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Volleyball - 18. September 2009.

Revenge and a top-3 finish on Japans WGCC agenda


Revenge and a top-3 finish on Japan's WGCC agenda
Tokyo, Japan, September 18, 2009 — With the start of the 2009 FIVB World Grand Champions Cup less than two months away, tournament hosts Japan are gearing up for a strong showing at the quadrennial event.

 



They’re also planning to dish out a little revenge.

“We want to play passionately as a team and to perform our utmost in each game,” said Japan captain Erika Araki. “We don’t want to lose against any team or (one-on-one battles) against any player. And we definitely want to beat Thailand, the team we lost to in the Asian Championship recently.”

The loss to eventual gold medalists Thailand in the semifinals of the Asian Championship earlier this month resigned defending champions Japan to a third-place finish and put a bitter spin on what had otherwise been a successful summer for the team.

The theme of Japan’s women’s team this season is “To Know the World.” In order to achieve the goal, the team toured Europe for almost the entire month of June
.

 

Victory over Russia was one of the highlights of the 2009 FIVB World Grand Prix, and proved that Japan are a match for any team with a superior height advantage.

Tactics developed during the European tour — to serve strongly in order to unsettle the opponent, use speedy attacks and a new blocking system — started to show some positive results. In the Final Round in Tokyo Japan beat the Netherlands, who qualified from the preliminary rounds in second place.

The Japanese team in general, though, lacked consistency and finished the Grand Prix in sixth place with one win and four losses, one of which came at the hands of their fierce Asian rivals, China.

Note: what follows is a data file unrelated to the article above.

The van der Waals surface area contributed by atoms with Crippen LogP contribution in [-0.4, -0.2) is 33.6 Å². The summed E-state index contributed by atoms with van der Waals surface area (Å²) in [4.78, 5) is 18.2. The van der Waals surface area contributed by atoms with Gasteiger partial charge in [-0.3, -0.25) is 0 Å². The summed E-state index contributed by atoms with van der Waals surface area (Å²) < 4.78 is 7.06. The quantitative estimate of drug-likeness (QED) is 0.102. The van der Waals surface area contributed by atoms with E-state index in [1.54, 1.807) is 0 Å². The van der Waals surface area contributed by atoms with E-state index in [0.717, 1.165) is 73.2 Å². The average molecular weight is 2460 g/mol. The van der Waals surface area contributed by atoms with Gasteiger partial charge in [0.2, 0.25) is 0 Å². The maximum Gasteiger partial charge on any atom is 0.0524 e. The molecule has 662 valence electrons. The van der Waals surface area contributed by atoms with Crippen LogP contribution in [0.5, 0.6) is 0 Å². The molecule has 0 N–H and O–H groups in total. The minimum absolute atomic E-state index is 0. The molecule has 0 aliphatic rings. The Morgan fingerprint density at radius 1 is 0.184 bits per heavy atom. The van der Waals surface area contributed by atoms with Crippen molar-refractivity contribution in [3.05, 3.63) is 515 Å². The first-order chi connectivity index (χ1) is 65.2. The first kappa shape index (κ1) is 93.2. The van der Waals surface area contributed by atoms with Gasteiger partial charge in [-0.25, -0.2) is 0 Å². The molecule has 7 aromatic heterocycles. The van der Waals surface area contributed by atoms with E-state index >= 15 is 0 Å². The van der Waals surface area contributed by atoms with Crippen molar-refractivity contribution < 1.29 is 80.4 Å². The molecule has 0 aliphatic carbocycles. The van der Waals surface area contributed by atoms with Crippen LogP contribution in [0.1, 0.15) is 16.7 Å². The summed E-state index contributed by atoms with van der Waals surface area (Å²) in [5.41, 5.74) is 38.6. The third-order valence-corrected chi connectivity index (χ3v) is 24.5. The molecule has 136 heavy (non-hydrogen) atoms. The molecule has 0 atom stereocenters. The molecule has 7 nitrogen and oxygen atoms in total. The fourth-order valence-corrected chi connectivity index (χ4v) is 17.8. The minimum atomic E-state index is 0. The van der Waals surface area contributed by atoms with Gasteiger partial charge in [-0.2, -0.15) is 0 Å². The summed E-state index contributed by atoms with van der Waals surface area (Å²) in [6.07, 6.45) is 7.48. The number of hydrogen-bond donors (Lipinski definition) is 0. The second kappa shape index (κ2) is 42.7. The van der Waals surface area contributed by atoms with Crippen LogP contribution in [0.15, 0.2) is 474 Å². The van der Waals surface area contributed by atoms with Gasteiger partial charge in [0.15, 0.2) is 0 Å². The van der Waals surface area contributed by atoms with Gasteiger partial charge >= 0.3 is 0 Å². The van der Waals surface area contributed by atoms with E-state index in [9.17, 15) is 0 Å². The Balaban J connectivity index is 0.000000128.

But now the focus is on the future, namely the World Grand Champions Cup to be held in Tokyo and Fukuoka from November 10-15.

The team will start their training camp for the competition on October 1, and intend to work on tactics, especially the rapidity of each play. And in order to increase the speed, the players need to stabilize their reception of serves and spikes.

“Until now, we focused on speed in our training,” said head coach Masayoshi Manabe said. “But when we make a single mistake during the game, we lose many points in a row, and that makes us suffer, so we don’t want to make any mistakes.”

While the Drawing of Lots for the tournament was held on September 15 in Tokyo, it is still unclear which teams Japan will be playing come November, with teams from NORCECA, Europe, South America and one FIVB wild card yet to be determined. So far only Japan (as hosts) and Thailand (as Asian title holders) have earned their berths.

Despite not knowing which opponents his team will face each competition day, coach Manabe is looking for a strong start and a podium finish.

“The Grand Champions Cup is a very short competition with only five games, Manabe said. “We want to win the first game on November 10 to set the rhythm and hopefully win as many games as possible against the world’s top teams, and to win at least the bronze.”


 


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